Thursday, January 31, 2008

My Erdős number is 5

Back in high school, when we got around to it (about once a year) the Neighborhood would publish an issue of the Menlo Math Magazine. It was sort of a random collection of real-world-relatedness, whimsy, and interesting problems. Not an academic publication by any standard. But that didn't stop us all from facetiously claiming an Erdős number of 6, when we heard that Mr. T's was 5.

I just found out that mine is actually 5, and this time it's damn near official, not tenuously based on a high school pamphlet. Over the summer of 2005 I worked on the Stanford ALL project. Mostly as unpaid labor, admittedly, but I did sit in on the meetings and I did point us to a couple of valuable data sources. This meant I got to interact with some big names, however briefly.

According to Language Log, the lowest Erdős number known for a linguist is 2, and Geoff Pullum's is 3. A quick Google Scholaring shows that Arnold Zwicky and Thomas Wasow, therefore, have Erdős numbers not greater than 4. And they were both involved in the ALL project, as was I, which makes my Erdős number not greater than 5.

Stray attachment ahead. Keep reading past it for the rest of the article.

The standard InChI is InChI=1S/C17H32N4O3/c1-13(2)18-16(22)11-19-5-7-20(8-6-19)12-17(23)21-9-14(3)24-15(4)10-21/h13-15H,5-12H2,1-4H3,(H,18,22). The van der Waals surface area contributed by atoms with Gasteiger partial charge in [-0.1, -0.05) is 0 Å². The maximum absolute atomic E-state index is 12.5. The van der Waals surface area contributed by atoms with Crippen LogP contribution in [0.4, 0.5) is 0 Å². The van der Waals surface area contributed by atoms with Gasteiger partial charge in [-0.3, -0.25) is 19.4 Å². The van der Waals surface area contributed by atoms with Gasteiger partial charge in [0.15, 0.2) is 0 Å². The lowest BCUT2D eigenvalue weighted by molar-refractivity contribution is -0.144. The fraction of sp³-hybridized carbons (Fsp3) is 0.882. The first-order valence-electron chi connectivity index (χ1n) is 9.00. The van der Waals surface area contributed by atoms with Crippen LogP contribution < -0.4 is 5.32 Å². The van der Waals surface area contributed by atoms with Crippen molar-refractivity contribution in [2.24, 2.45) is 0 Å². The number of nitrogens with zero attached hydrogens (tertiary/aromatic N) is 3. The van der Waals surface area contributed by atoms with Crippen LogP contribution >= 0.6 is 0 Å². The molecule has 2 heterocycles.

...All right, none of us are actually authors of the paper in question. I appear in the acknowledgement footer on the first page, along with the other students involved in the project. But Zwicky and Wasow appear in the same footer, as does John Rickford (who doesn't have any papers coauthored with Pullum, at least on Google Scholar). (Well, OK, all those big names appear in the references, which I don't.) Their contributions to the project were certainly substantive enough to qualify criteria for what counts as `collaboration'. My contributions were far less substantive, but I still think they counted for something, and if I appear in the same acknowledgements (the same parenthesis in the acknowledgements, even), that's got to be worth something.

(Naturally, this all comes with the caveat that we've been counting non-strictly-mathematical publications, but that has plenty of precedent.)

Wednesday, January 23, 2008

It makes a fella proud to be a scientist

Pharyngula linked to this amazing video that "compares creationism and science". Really, it's no comparison. [3:54]

You could watch it without the music -- none of the strictly visual beauty would be lost -- but instead, I highly recommend turning your speakers up to eleven, putting the video on fullscreen, and inviting all your officemates to come watch. Better yet, invade a conference room or a lecture hall for five minutes. It'll be worth it.

I found it incredibly affecting. Some parts had me cheering and yelling "SCIENCE: IT WORKS, BITCHES!". And some had me tearing up. I felt like a little kid again, all "when I grow up I wanna be a scientist!" I'm damn proud to be a part of it (or at least to be on track to become part of it).

Monday, January 21, 2008

Math lagging (or leading) physics